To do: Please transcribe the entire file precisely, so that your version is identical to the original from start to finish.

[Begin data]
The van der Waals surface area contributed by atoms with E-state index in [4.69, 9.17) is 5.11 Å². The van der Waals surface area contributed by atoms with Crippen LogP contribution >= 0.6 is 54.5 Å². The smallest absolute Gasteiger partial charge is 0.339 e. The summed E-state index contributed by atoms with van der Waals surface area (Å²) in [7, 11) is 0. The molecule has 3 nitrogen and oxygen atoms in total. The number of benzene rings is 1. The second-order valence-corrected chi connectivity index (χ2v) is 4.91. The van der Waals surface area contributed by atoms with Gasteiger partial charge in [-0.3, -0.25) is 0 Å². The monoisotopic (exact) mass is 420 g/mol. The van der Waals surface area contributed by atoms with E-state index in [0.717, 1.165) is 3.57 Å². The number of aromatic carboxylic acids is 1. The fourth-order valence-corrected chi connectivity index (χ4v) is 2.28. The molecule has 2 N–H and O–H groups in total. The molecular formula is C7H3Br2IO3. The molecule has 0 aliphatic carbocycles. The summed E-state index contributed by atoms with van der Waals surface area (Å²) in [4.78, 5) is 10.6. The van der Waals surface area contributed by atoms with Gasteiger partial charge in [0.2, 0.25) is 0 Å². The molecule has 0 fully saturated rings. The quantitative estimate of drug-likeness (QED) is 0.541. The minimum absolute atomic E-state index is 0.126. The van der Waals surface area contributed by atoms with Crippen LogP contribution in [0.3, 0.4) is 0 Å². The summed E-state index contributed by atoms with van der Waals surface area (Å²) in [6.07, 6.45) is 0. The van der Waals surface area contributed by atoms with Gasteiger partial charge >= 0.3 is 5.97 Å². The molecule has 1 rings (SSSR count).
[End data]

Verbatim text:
The van der Waals surface area contributed by atoms with E-state index in [4.69, 9.17) is 5.11 Å². The van der Waals surface area contributed by atoms with Crippen LogP contribution >= 0.6 is 54.5 Å². The smallest absolute Gasteiger partial charge is 0.339 e. The summed E-state index contributed by atoms with van der Waals surface area (Å²) in [7, 11) is 0. The molecule has 3 nitrogen and oxygen atoms in total. The number of benzene rings is 1. The second-order valence-corrected chi connectivity index (χ2v) is 4.91. The van der Waals surface area contributed by atoms with Gasteiger partial charge in [-0.3, -0.25) is 0 Å². The monoisotopic (exact) mass is 420 g/mol. The van der Waals surface area contributed by atoms with E-state index in [0.717, 1.165) is 3.57 Å². The number of aromatic carboxylic acids is 1. The fourth-order valence-corrected chi connectivity index (χ4v) is 2.28. The molecule has 2 N–H and O–H groups in total. The molecular formula is C7H3Br2IO3. The molecule has 0 aliphatic carbocycles. The summed E-state index contributed by atoms with van der Waals surface area (Å²) in [4.78, 5) is 10.6. The van der Waals surface area contributed by atoms with Gasteiger partial charge in [0.2, 0.25) is 0 Å². The molecule has 0 fully saturated rings. The quantitative estimate of drug-likeness (QED) is 0.541. The minimum absolute atomic E-state index is 0.126. The van der Waals surface area contributed by atoms with Crippen LogP contribution in [0.3, 0.4) is 0 Å². The summed E-state index contributed by atoms with van der Waals surface area (Å²) in [6.07, 6.45) is 0. The van der Waals surface area contributed by atoms with Gasteiger partial charge >= 0.3 is 5.97 Å². The molecule has 1 rings (SSSR count).